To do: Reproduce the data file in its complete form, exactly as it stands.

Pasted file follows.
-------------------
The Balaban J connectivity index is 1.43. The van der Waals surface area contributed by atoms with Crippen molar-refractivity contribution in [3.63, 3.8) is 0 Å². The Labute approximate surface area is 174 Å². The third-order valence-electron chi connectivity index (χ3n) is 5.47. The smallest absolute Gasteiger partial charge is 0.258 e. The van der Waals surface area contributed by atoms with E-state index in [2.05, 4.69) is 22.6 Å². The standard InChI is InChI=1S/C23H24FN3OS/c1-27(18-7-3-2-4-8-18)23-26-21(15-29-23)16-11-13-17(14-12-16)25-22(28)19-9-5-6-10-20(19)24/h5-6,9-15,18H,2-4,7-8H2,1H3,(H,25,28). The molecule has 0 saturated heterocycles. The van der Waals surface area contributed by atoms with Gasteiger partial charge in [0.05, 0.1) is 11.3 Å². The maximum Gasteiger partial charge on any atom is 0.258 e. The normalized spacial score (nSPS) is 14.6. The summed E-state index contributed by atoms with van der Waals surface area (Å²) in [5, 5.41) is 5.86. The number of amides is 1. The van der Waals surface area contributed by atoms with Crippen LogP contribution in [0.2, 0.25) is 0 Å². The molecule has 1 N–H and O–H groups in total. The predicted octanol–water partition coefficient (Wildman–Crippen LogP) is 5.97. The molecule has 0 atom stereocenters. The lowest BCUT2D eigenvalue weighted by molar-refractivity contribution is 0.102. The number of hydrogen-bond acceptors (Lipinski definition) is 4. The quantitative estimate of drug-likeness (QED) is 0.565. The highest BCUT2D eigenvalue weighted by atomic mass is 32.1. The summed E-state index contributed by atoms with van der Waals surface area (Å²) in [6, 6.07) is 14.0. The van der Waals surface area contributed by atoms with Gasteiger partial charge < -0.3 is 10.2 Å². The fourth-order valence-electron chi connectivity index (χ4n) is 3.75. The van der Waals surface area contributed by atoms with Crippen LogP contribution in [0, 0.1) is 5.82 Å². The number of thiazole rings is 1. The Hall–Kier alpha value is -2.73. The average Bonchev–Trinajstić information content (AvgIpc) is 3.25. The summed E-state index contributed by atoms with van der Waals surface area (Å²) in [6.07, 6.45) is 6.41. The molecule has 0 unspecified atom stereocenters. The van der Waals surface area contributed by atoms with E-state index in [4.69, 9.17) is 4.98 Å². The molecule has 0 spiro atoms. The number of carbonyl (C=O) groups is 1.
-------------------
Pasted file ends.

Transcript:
The Balaban J connectivity index is 1.43. The van der Waals surface area contributed by atoms with Crippen molar-refractivity contribution in [3.63, 3.8) is 0 Å². The Labute approximate surface area is 174 Å². The third-order valence-electron chi connectivity index (χ3n) is 5.47. The smallest absolute Gasteiger partial charge is 0.258 e. The van der Waals surface area contributed by atoms with E-state index in [2.05, 4.69) is 22.6 Å². The standard InChI is InChI=1S/C23H24FN3OS/c1-27(18-7-3-2-4-8-18)23-26-21(15-29-23)16-11-13-17(14-12-16)25-22(28)19-9-5-6-10-20(19)24/h5-6,9-15,18H,2-4,7-8H2,1H3,(H,25,28). The molecule has 0 saturated heterocycles. The van der Waals surface area contributed by atoms with Gasteiger partial charge in [0.05, 0.1) is 11.3 Å². The maximum Gasteiger partial charge on any atom is 0.258 e. The normalized spacial score (nSPS) is 14.6. The summed E-state index contributed by atoms with van der Waals surface area (Å²) in [5, 5.41) is 5.86. The number of amides is 1. The van der Waals surface area contributed by atoms with Crippen LogP contribution in [0.2, 0.25) is 0 Å². The molecule has 1 N–H and O–H groups in total. The predicted octanol–water partition coefficient (Wildman–Crippen LogP) is 5.97. The molecule has 0 atom stereocenters. The lowest BCUT2D eigenvalue weighted by molar-refractivity contribution is 0.102. The number of hydrogen-bond acceptors (Lipinski definition) is 4. The quantitative estimate of drug-likeness (QED) is 0.565. The highest BCUT2D eigenvalue weighted by atomic mass is 32.1. The summed E-state index contributed by atoms with van der Waals surface area (Å²) in [6, 6.07) is 14.0. The van der Waals surface area contributed by atoms with Gasteiger partial charge < -0.3 is 10.2 Å². The fourth-order valence-electron chi connectivity index (χ4n) is 3.75. The van der Waals surface area contributed by atoms with Crippen LogP contribution in [0, 0.1) is 5.82 Å². The number of thiazole rings is 1. The Hall–Kier alpha value is -2.73. The average Bonchev–Trinajstić information content (AvgIpc) is 3.25. The summed E-state index contributed by atoms with van der Waals surface area (Å²) in [6.07, 6.45) is 6.41. The molecule has 0 unspecified atom stereocenters. The van der Waals surface area contributed by atoms with E-state index in [4.69, 9.17) is 4.98 Å². The molecule has 0 spiro atoms. The number of carbonyl (C=O) groups is 1.